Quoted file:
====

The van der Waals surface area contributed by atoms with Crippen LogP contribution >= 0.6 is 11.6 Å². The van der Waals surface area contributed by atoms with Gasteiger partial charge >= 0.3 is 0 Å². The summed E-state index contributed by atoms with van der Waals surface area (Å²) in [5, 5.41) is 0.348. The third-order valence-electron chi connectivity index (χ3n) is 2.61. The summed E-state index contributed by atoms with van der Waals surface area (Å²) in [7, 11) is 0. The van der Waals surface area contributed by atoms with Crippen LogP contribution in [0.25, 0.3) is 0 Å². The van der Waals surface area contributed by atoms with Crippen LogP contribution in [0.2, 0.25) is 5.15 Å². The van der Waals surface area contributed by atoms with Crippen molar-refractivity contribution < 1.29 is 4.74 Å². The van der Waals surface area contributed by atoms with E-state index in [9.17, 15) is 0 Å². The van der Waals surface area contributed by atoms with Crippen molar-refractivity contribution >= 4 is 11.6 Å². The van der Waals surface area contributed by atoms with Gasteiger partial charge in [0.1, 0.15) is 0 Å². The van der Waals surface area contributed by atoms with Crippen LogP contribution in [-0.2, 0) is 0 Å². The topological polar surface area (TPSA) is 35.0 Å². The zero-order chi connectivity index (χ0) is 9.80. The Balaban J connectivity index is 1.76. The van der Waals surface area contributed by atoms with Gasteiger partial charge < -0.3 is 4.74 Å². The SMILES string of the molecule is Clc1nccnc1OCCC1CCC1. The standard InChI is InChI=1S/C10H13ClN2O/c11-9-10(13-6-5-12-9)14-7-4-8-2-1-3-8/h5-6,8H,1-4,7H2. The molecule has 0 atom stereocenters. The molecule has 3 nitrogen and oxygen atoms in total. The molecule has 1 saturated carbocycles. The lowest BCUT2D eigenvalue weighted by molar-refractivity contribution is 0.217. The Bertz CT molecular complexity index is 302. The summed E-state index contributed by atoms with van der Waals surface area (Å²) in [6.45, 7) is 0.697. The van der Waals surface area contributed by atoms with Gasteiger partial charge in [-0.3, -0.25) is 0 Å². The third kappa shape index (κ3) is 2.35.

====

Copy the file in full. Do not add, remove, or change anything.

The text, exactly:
The van der Waals surface area contributed by atoms with Crippen LogP contribution >= 0.6 is 11.6 Å². The van der Waals surface area contributed by atoms with Gasteiger partial charge >= 0.3 is 0 Å². The summed E-state index contributed by atoms with van der Waals surface area (Å²) in [5, 5.41) is 0.348. The third-order valence-electron chi connectivity index (χ3n) is 2.61. The summed E-state index contributed by atoms with van der Waals surface area (Å²) in [7, 11) is 0. The van der Waals surface area contributed by atoms with Crippen LogP contribution in [0.25, 0.3) is 0 Å². The van der Waals surface area contributed by atoms with Crippen LogP contribution in [0.2, 0.25) is 5.15 Å². The van der Waals surface area contributed by atoms with Crippen molar-refractivity contribution < 1.29 is 4.74 Å². The van der Waals surface area contributed by atoms with E-state index in [9.17, 15) is 0 Å². The van der Waals surface area contributed by atoms with Crippen molar-refractivity contribution >= 4 is 11.6 Å². The van der Waals surface area contributed by atoms with Gasteiger partial charge in [0.1, 0.15) is 0 Å². The van der Waals surface area contributed by atoms with Crippen LogP contribution in [-0.2, 0) is 0 Å². The topological polar surface area (TPSA) is 35.0 Å². The zero-order chi connectivity index (χ0) is 9.80. The Balaban J connectivity index is 1.76. The van der Waals surface area contributed by atoms with Gasteiger partial charge < -0.3 is 4.74 Å². The SMILES string of the molecule is Clc1nccnc1OCCC1CCC1. The standard InChI is InChI=1S/C10H13ClN2O/c11-9-10(13-6-5-12-9)14-7-4-8-2-1-3-8/h5-6,8H,1-4,7H2. The molecule has 0 atom stereocenters. The molecule has 3 nitrogen and oxygen atoms in total. The molecule has 1 saturated carbocycles. The lowest BCUT2D eigenvalue weighted by molar-refractivity contribution is 0.217. The Bertz CT molecular complexity index is 302. The summed E-state index contributed by atoms with van der Waals surface area (Å²) in [6.45, 7) is 0.697. The van der Waals surface area contributed by atoms with Gasteiger partial charge in [-0.3, -0.25) is 0 Å². The third kappa shape index (κ3) is 2.35.